The regiments carried their State flags into battle and also flags that were presented to them by the people from their communities. The 96th carried with them a flag that was presented to the old 25th Regiment and Col. Joseph W. Cake who commanded it. This flag was carried on the Peninsula Campaign and was used in the fight at Crampton's Pass Md. on September 14, 1862. On June 11, 1863 a flag was presented to the regiment by a group of men on behalf of the Ladies' Aid Society Of Pottsville. It was a magnificent flag that carried the names of the battles that the 96th had participated in up till that time. On February 22, 1864, Webster Bland of Pottsville, the Surgeon of the Regiment, brought home the battle damaged and worn flag.
The 48th carried a flag given to them by a citizen of Pottsville, a Mr. John T. Werner. The flag had the regimental number painted on the center red stripe, and in the blue field were painted the words "In The Cause of The Union We Know No Such Word As Fail." This flag was carried by the regiment until 1864.
The men of the 48th came home on veteran furlough in 1864 and while at home were presented with a blue regimental flag with the state coat of arms on one side and the national arms on the other. Surrounding the coat of arms were the names of four battles the 48th participated in. This flag was presented to the regiment by Representative John H. Campbell on behalf of Mrs. E.R. Bohannon and Miss. Miesse both ladies of Pottsville.
The 7th Penna. Vol. Cavalry received a blue standard and 12 swallow tailed guidons on March 1, 1864, given to them jointly by the Ladies Aid Societies of Pottsville and St. Clair. They also carried two state standards throughout their service.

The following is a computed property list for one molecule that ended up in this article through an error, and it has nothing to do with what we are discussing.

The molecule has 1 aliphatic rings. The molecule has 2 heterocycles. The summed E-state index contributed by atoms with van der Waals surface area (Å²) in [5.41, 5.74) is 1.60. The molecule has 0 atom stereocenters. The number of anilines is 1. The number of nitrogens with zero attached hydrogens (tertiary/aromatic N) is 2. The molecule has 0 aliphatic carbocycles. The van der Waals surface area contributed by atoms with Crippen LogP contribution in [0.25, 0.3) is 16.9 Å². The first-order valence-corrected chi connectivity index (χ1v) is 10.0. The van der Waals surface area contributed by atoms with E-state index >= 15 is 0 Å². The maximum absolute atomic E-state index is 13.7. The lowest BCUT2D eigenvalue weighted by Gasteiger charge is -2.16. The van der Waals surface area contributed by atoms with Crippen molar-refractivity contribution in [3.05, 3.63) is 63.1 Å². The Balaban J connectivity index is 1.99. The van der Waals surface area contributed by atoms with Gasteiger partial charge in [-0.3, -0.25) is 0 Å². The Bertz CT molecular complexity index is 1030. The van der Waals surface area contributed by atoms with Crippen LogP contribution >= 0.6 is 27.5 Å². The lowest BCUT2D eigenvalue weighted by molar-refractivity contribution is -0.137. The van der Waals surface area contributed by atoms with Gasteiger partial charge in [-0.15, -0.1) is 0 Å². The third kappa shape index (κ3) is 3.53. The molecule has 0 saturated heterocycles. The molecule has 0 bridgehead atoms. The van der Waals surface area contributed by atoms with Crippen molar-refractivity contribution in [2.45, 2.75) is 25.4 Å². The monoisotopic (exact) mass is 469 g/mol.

The 129th, a nine month regiment carried a state flag and a national flag, both of which would fall into enemy hands during the battle of Chancellorsville in May of 1863, but would be immediately recaptured by the heroic actions of Col. Jacob Frick and returned to the regiment.
In February 1865 Pottsville lady friends of Capt. Edward H. Lieb, of the Fifth United States Cavalry, presented a flag to the regiment. They valued his service and that of the regiment and had a silk flag made that was on display in Capt. David A. Smith's store on Center street in Pottsville. The flag was forwarded to the regiment in February but was delayed in getting to them. The 5th did not receive the flag until June of 1865. J.W. Maron of the 5th U.S. wrote to the Ladies of Pottsville thanking them for the flag.
The color company of a Civil War regiment was usually" C" company and always placed in the center of the regiment. The other nine companies were placed around the color company usually by the seniority of their Captain. Such as:
The color guard was composed of eight corporals and one or two sergeants who were selected to carry the flags. The formation of the color guard was highly visible in line of battle as these men were usually out in front marching ahead of the regiment. The color guard was formed up in the following fashion.